I’m never going to be an advanced Jazz musician who can tell you about the complexity of a player’s performance through their performance and phrasing, but I can talk to you about watching Bill Murray in “Ghostbusters’ after having trained as an improv comedian and having my mind blown away by his intricate, free flowing performance.

Not everyone might know this, but Bill Murray’s performance in “Ghostbusters” was largely improvised.

I didn’t know this as a kid. I just laughed at the movie, and watched it every time it came on television. I couldn’t tell you why it was funny; I just knew it was funny.

Later on when I decided to give myself heart and soul to improv, I discovered that Bill Murray improved large swaths of Dr. Venkman, his character in the movie.

It was a summer holiday, and I decided to watch it, specifically observing for Bill Murray’s performance, trying to see if I could catch where he was improvising.

Bill Murray was Dr. Peter Venkman, a sly, charming, confident, charismatic parapsychologist who was unfazed by any task (except for dealing with Slimer). It’s simply amazing, his performance.

I was a chump; I realized I didn’t know shit about improv. (What was I thinking? Who did I think I was?). I realized how much I didn’t know about improv and how much more there was to learn.

Here’s my main conclusion: I couldn’t tell you what was improv and what was scripted. If you can convince your audience that what you just improvised was scripted, then you have achieved something amazing.

Yes, I know that there was a script and an outline for the character of Dr. Venkman, but Bill Murray took the character and made it his own, exceeding the boundaries of the script and creating something so completely original and spontaneous that it’s become myth. And for that, thank you. Happy Birthday, Bill.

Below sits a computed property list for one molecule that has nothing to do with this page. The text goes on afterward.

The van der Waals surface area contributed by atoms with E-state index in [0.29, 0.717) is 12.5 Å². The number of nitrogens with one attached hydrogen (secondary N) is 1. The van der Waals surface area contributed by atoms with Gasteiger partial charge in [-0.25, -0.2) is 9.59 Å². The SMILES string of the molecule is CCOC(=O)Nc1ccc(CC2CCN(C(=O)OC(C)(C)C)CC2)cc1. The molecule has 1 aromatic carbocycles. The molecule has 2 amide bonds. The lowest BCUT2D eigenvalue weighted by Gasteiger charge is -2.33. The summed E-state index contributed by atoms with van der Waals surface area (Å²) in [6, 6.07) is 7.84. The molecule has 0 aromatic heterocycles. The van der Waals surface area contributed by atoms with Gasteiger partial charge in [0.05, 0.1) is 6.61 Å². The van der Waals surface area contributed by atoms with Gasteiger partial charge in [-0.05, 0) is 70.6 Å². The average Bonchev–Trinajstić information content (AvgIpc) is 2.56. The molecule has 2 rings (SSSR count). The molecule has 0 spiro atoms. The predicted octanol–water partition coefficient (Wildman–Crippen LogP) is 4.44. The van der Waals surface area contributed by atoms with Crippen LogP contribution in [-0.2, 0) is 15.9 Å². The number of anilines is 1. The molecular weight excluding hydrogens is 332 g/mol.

#improv #billmurray #ghostbusters

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The Improv Life: What Kurt Vonnegut Taught Me About Giving Back

The Improv Life: What Kurt Vonnegut Taught Me About Giving Back

I think part of being an artist is to encourage other artists.

A lot of us start off feeling like insecure frauds who will be exposed as the imposters we are as soon as anyone of talent and taste looks at our work and deems it wanting.

The fear of sucking is real, and I’m sure it has caused tons of people to quit before they can see what they were capable of.

How do you get over this fear?

Years ago I was at Barnes and Noble in the non-fiction section when this weird book called to me. It was a collection of Kurt Vonnegut’s commencement speeches for college graduations.

It’s called: “If This Isn’t Nice, What Is?”

I sat down and read it. I was sucked in slowly by its positive messages, its calls to action for students to return home and share what they’ve learned with their local communities, and that by doing that they could have a bigger impact than trying to be a big shot among millions of big shots in the big city.

I read the passages when I needed to read them. I was at a weird place in my improv journey, and I wasn’t too sure what the hell I was doing big picture wise. But the book opened my eyes on the impact I could have here and now by sharing what I had learned about comedy in college with my local OC improv community.

I was lucky to have had the teachers and mentors I had along the way, but I understand that not everybody is going to have that. If I could be of help by just saying, “Great job, don’t quit,” that would be a lot. And if I could show them what I knew, even better.

You can give back by just being a positive presence in your community, or you can teach what you know if you feel it will help people. Basically, give back however you can with whatever you have. Kurt Vonnegut taught me that. Hope you all do the same.

#improv #kurtvonnegut #comedy #sketch #comedy #writer #heart #encourage #ifthisisntnicewhatis #slaughterhousefive #advice #community #giveback